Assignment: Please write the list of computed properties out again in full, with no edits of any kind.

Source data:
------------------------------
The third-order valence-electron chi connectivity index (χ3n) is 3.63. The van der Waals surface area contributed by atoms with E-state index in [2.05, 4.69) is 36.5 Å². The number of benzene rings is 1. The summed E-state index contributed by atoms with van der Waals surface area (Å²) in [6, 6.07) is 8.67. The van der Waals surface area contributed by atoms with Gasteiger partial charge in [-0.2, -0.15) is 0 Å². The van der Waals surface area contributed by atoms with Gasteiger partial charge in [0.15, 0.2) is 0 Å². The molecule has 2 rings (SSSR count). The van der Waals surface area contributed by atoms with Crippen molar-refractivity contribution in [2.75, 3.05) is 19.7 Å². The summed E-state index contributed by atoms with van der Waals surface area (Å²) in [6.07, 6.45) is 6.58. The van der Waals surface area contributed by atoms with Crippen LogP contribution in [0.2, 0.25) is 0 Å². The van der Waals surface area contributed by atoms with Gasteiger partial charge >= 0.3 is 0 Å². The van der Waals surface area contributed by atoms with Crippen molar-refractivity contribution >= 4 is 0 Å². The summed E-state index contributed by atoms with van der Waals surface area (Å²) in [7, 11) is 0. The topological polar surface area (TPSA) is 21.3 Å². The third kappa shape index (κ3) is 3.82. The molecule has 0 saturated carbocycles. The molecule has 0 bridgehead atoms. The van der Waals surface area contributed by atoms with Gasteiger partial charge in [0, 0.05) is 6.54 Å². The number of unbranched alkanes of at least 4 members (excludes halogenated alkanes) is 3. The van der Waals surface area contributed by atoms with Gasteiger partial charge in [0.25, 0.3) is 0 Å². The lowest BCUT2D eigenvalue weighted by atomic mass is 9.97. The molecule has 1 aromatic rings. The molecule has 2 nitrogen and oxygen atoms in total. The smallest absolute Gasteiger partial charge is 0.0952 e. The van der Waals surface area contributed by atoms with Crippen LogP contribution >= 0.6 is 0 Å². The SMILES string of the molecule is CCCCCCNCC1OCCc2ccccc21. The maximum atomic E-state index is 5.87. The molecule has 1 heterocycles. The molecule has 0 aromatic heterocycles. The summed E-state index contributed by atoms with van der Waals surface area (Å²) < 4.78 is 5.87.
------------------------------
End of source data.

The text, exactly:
The third-order valence-electron chi connectivity index (χ3n) is 3.63. The van der Waals surface area contributed by atoms with E-state index in [2.05, 4.69) is 36.5 Å². The number of benzene rings is 1. The summed E-state index contributed by atoms with van der Waals surface area (Å²) in [6, 6.07) is 8.67. The van der Waals surface area contributed by atoms with Gasteiger partial charge in [-0.2, -0.15) is 0 Å². The van der Waals surface area contributed by atoms with Gasteiger partial charge in [0.15, 0.2) is 0 Å². The molecule has 2 rings (SSSR count). The van der Waals surface area contributed by atoms with Crippen molar-refractivity contribution in [2.75, 3.05) is 19.7 Å². The summed E-state index contributed by atoms with van der Waals surface area (Å²) in [6.07, 6.45) is 6.58. The van der Waals surface area contributed by atoms with Crippen LogP contribution in [0.2, 0.25) is 0 Å². The van der Waals surface area contributed by atoms with Gasteiger partial charge >= 0.3 is 0 Å². The van der Waals surface area contributed by atoms with Crippen molar-refractivity contribution >= 4 is 0 Å². The summed E-state index contributed by atoms with van der Waals surface area (Å²) in [7, 11) is 0. The topological polar surface area (TPSA) is 21.3 Å². The third kappa shape index (κ3) is 3.82. The molecule has 0 saturated carbocycles. The molecule has 0 bridgehead atoms. The van der Waals surface area contributed by atoms with Gasteiger partial charge in [0, 0.05) is 6.54 Å². The number of unbranched alkanes of at least 4 members (excludes halogenated alkanes) is 3. The van der Waals surface area contributed by atoms with Gasteiger partial charge in [0.25, 0.3) is 0 Å². The lowest BCUT2D eigenvalue weighted by atomic mass is 9.97. The molecule has 1 aromatic rings. The molecule has 2 nitrogen and oxygen atoms in total. The smallest absolute Gasteiger partial charge is 0.0952 e. The van der Waals surface area contributed by atoms with Crippen LogP contribution >= 0.6 is 0 Å². The SMILES string of the molecule is CCCCCCNCC1OCCc2ccccc21. The maximum atomic E-state index is 5.87. The molecule has 1 heterocycles. The molecule has 0 aromatic heterocycles. The summed E-state index contributed by atoms with van der Waals surface area (Å²) < 4.78 is 5.87.